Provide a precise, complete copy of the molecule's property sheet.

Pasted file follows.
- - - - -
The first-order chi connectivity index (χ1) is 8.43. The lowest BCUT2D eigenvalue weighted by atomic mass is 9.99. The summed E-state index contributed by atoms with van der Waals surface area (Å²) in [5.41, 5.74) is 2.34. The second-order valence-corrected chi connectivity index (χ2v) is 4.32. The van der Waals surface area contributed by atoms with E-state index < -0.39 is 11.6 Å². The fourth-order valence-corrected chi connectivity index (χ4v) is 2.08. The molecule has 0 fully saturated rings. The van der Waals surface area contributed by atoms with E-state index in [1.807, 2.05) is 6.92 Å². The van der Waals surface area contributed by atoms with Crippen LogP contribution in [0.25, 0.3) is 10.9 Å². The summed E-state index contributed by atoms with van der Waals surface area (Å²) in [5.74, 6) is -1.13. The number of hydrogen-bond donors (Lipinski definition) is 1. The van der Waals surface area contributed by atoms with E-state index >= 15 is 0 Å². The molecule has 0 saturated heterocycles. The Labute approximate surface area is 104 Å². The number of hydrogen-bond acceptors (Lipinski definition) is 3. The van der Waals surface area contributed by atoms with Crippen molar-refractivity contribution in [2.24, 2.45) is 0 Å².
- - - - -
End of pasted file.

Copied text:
The first-order chi connectivity index (χ1) is 8.43. The lowest BCUT2D eigenvalue weighted by atomic mass is 9.99. The summed E-state index contributed by atoms with van der Waals surface area (Å²) in [5.41, 5.74) is 2.34. The second-order valence-corrected chi connectivity index (χ2v) is 4.32. The van der Waals surface area contributed by atoms with E-state index < -0.39 is 11.6 Å². The fourth-order valence-corrected chi connectivity index (χ4v) is 2.08. The molecule has 0 fully saturated rings. The van der Waals surface area contributed by atoms with E-state index in [1.807, 2.05) is 6.92 Å². The van der Waals surface area contributed by atoms with Crippen LogP contribution in [0.25, 0.3) is 10.9 Å². The summed E-state index contributed by atoms with van der Waals surface area (Å²) in [5.74, 6) is -1.13. The number of hydrogen-bond donors (Lipinski definition) is 1. The van der Waals surface area contributed by atoms with E-state index >= 15 is 0 Å². The molecule has 0 saturated heterocycles. The Labute approximate surface area is 104 Å². The number of hydrogen-bond acceptors (Lipinski definition) is 3. The van der Waals surface area contributed by atoms with Crippen molar-refractivity contribution in [2.24, 2.45) is 0 Å².